Owing something to Fred Schepisi’s Chant of Jimmie Blacksmith (1978), this is a powerful period drama which plays like a New Zealand Western film.
Te Wheke (Anzac Wallace) is a Maori tracker serving with the colonial British Army who finds his family massacred by some of its rogue elements and vows “utu” – Maori for “retribution”.
He then raises a rebel army of marauders and goes in for a spot of payback, tearing up and down the countryside owned and protected by whites
Meanwhile, enlisted by the blowhard Colonel Elliot (Tim Elliott), Lieutenant Scott (Kelly Johnson), a white New Zealander, is asked to apply his tactical experience of guerrilla warfare. In the course of his pursuit, he falls in love with the Maori Kura (Tania Bristowe) before Wheke murders her, creating another utu.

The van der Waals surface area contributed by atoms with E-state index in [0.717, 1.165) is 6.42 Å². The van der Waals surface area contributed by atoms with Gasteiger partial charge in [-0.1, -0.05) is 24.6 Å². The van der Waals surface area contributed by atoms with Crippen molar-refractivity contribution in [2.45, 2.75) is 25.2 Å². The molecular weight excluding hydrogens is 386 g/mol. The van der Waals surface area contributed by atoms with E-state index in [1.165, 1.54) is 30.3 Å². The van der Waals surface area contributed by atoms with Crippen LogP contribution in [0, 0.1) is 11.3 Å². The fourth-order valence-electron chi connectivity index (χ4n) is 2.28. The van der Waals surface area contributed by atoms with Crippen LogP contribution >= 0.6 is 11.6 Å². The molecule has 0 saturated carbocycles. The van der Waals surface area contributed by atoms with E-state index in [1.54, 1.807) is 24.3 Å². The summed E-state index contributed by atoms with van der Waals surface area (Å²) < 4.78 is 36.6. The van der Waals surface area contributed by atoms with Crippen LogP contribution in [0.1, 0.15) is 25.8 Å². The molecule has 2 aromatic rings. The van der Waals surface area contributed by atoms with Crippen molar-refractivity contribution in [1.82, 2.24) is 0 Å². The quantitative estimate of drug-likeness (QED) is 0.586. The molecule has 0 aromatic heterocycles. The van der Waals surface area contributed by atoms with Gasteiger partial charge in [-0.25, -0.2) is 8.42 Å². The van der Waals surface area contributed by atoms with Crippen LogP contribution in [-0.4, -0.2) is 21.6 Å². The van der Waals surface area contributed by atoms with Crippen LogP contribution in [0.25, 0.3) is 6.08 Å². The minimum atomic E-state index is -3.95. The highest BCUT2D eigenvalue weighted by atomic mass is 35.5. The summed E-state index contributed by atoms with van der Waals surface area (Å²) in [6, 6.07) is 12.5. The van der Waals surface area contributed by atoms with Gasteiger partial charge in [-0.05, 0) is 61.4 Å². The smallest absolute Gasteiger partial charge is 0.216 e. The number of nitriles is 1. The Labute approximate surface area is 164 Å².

In the end, another British-employed Maori tracker named Wiremu (Wi Kuki Kaa) kills Te Wheke in a ritual fratricide, the likes of which are not often imagined outside Shakespearean adaptations.
Admirably representing the true Maori uprisings that forever changed New Zealand, Utu is the fictionalised account of perhaps the only successful indigenous resistance to British colonisation.
Action-packed yet poignant, the film was made by Geoff Murphy, director of the equally excellent Kiwi film The Quiet Earth (1985), and of efficient Hollywood sequels Under Siege 2 and Young Guns 2.
One of the best ever to come over from “Down Under”.
Wi Kuki Kaa